Lawsuit challenges statewide eviction and foreclosure moratorium

by Timothy Inklebarger

Attorney Richard D. Vetstein

A statewide temporary ban on evictions and foreclosures could be headed to the Massachusetts Supreme Judicial Court, following an emergency petition filed by two rental property owners.

Mitchell Matorin and Linda Smith filed the petition in an attempt to halt the evictions and foreclosures moratorium law approved by the Massachusetts Legislature and signed by Gov. Charlie Baker in late April.

Attorney Richard D. Vetstein, who is representing Matorin and Smith, said in a blog post that the moratorium “imposes an unprecedented and indefinite shutdown of virtually every future and pending eviction case in the state, as well as prohibiting landlords from even issuing notices to quit.”

He added that the petitioners are rental property owners with non-paying tenants whom they cannot evict. They are claiming that the moratorium places irreparable harm on them and those similarly situated.

“The petitioners assert the act is an unconstitutional infringement on their constitutional right to access the courts and right to petition,” Vetstein wrote. “They also claim the act is an unconstitutional interference by the legislature on the core functions of the courts.”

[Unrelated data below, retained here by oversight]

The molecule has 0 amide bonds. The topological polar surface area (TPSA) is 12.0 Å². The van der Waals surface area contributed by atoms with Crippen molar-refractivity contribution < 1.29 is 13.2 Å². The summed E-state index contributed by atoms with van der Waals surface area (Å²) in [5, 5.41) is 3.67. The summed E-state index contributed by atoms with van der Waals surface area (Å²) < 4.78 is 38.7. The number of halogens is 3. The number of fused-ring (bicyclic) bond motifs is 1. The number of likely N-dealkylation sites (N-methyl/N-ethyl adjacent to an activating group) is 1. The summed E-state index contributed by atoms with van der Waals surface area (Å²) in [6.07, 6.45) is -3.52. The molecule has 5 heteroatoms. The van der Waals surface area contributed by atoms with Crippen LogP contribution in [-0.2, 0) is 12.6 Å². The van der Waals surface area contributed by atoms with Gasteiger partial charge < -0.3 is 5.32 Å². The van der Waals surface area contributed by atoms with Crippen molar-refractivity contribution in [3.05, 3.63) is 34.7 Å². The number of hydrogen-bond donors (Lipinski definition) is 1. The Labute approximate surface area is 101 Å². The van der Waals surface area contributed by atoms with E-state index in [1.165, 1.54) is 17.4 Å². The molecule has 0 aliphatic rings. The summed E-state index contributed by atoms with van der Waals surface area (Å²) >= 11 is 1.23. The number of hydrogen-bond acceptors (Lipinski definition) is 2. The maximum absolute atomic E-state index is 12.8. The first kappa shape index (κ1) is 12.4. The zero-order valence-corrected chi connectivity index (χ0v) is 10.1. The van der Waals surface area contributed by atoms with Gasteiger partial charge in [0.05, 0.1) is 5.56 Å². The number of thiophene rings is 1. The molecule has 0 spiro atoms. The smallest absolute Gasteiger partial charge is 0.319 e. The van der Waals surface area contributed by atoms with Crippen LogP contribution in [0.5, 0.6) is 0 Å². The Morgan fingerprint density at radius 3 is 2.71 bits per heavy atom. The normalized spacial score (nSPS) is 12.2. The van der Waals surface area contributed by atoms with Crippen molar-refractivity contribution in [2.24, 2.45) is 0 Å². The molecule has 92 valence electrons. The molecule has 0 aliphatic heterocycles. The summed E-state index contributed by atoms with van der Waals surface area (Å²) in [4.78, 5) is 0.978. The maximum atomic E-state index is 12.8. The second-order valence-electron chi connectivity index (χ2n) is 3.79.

He added that the act requires owners to house non-paying tenants without recourse, and that it violates the U.S. Constitution’s Contracts Clause because it impairs lease agreements.

“The operation of the act obligates rental property owners to pay their own mortgages, real estate taxes, insurance, and water/sewer used by non-paying tenants, and to maintain their properties and comply with the state sanitary code, while being effectively deprived of the revenue required to do those things,” Vetstein said. “Given the unpredictable nature of the COVID-19 pandemic, this one-sided obligation and burden will continue indefinitely and quite possibly into 2021. Many small rental property owners, especially those on fixed income, rely on rents to afford to live in their own homes.”

The act has been controversial from the outset, in part due to the fact that its moratorium on foreclosures only applies to owner-occupied buildings with four or fewer units.

Douglas Quattrochi, executive director of MassLandlords, a trade association for the rental housing industry, said in late April that the association was considering its own lawsuit.

“If they made the forbearance [protections] apply to everybody, that would be a huge relief,” he told Boston Agent in April.
Quattrochi also noted that the act violated Article 10 and Article 11 of the Massachusetts constitution, which forbids the taking of property without compensation and the right to seek legal remedy, respectively.

Vetstein said he expects the emergency petition to be taken up by the Massachusetts Supreme Judicial Court sometime in early June.


Matorin v Chief Justice, SJ… by Richard Vetstein on Scribd

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